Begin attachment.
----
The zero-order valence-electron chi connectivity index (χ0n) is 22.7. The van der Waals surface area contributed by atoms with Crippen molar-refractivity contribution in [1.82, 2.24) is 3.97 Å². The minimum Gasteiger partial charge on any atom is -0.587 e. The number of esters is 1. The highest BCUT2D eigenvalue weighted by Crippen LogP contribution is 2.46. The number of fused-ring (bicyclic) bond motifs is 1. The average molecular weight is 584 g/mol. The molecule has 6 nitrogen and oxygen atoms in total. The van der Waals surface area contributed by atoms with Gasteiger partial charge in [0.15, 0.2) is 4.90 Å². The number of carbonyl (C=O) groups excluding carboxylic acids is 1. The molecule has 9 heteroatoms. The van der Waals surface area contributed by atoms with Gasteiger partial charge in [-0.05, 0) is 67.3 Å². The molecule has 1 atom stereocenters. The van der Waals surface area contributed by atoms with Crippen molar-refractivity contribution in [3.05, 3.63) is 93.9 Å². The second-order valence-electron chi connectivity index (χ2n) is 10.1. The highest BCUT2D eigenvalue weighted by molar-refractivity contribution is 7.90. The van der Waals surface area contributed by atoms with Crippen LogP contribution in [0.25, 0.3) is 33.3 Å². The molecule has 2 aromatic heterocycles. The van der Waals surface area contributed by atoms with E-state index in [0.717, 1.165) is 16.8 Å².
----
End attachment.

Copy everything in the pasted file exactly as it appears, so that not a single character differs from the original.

The zero-order valence-electron chi connectivity index (χ0n) is 22.7. The van der Waals surface area contributed by atoms with Crippen molar-refractivity contribution in [1.82, 2.24) is 3.97 Å². The minimum Gasteiger partial charge on any atom is -0.587 e. The number of esters is 1. The highest BCUT2D eigenvalue weighted by Crippen LogP contribution is 2.46. The number of fused-ring (bicyclic) bond motifs is 1. The average molecular weight is 584 g/mol. The molecule has 6 nitrogen and oxygen atoms in total. The van der Waals surface area contributed by atoms with Gasteiger partial charge in [0.15, 0.2) is 4.90 Å². The number of carbonyl (C=O) groups excluding carboxylic acids is 1. The molecule has 9 heteroatoms. The van der Waals surface area contributed by atoms with Gasteiger partial charge in [-0.05, 0) is 67.3 Å². The molecule has 1 atom stereocenters. The van der Waals surface area contributed by atoms with Crippen molar-refractivity contribution in [3.05, 3.63) is 93.9 Å². The second-order valence-electron chi connectivity index (χ2n) is 10.1. The highest BCUT2D eigenvalue weighted by molar-refractivity contribution is 7.90. The van der Waals surface area contributed by atoms with Crippen LogP contribution in [0.25, 0.3) is 33.3 Å². The molecule has 2 aromatic heterocycles. The van der Waals surface area contributed by atoms with E-state index in [0.717, 1.165) is 16.8 Å².